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System Performance and Natural Language Expression of Information Needs

Published

Author(s)

Walter S. Liggett Jr, C E. Buckley

Abstract

Consider information retrieval systems that respond to a query (a natural language statement of a topic, an information need) with an ordered list of 1000 documents from the document collection. From the responses to queries that all express the same topic, one can discern how the words associated with a topic result in particular system behavior. From what is discerned from different topics, one can hypothesize abstract topic factors that govern system performance. An example of such a factor is the specificity of the topic's primary key word. We illustrate these ideas with system responses for a group of topics from NIST's Text REtrieval Conference (TREC). We begin by showing how one can analyze the queries and system responses for a particular topic, and how one can formulate topic factors through comparison of different topics. We then show how to choose from a group of topics, pairs likely to offer particularly informative comparisons. Finally, we consider prospects for using topic factors in generalizing from observed system responses for a group of topic to conclusions about system performance on topics as yet unseen.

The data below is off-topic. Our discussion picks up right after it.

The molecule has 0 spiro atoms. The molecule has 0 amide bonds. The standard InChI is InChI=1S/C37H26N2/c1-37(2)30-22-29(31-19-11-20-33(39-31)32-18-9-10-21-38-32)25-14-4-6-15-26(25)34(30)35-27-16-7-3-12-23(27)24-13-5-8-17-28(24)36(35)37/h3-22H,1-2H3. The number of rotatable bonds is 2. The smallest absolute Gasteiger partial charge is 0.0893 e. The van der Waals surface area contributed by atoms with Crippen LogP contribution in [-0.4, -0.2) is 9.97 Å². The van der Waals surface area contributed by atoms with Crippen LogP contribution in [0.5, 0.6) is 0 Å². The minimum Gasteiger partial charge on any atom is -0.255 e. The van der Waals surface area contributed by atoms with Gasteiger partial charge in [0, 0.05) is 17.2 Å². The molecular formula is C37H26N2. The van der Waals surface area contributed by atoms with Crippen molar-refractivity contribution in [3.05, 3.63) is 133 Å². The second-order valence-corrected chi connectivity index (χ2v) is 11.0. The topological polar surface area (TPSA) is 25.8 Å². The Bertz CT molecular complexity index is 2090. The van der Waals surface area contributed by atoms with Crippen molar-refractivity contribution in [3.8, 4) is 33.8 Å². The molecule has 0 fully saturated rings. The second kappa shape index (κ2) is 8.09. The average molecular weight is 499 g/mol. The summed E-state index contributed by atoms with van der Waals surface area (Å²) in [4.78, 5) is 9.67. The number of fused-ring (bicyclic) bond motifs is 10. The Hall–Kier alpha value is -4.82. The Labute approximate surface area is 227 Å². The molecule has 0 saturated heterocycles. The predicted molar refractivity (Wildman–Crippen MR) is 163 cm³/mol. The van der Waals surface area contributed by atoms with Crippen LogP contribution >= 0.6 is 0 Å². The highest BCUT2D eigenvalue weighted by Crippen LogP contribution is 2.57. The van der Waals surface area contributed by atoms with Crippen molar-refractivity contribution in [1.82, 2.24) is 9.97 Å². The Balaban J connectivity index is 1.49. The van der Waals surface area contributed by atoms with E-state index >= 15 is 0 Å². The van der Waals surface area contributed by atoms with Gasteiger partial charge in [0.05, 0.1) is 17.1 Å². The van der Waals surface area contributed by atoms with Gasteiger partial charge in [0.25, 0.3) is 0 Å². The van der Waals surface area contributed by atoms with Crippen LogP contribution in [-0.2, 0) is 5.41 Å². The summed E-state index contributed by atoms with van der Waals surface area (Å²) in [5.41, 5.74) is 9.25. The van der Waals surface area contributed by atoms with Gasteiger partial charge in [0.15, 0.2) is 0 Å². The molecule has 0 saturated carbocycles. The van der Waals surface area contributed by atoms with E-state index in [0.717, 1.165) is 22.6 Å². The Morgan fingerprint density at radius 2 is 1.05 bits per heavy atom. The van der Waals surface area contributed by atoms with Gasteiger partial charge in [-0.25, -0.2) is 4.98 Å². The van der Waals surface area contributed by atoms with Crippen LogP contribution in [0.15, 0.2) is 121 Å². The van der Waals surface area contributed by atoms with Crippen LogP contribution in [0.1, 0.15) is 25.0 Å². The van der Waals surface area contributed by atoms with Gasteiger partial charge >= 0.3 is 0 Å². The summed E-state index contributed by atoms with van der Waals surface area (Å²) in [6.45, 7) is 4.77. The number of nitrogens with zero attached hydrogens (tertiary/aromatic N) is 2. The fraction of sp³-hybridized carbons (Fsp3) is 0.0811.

Citation
Journal of Classification
Volume
1 No 1

Keywords

archetypal analysis, indicator, multidimensional scaling, natural language

Citation

Liggett, W. and Buckley, C. (2005), System Performance and Natural Language Expression of Information Needs, Journal of Classification (Accessed July 19, 2024)

Issues

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Created January 5, 2005, Updated February 17, 2017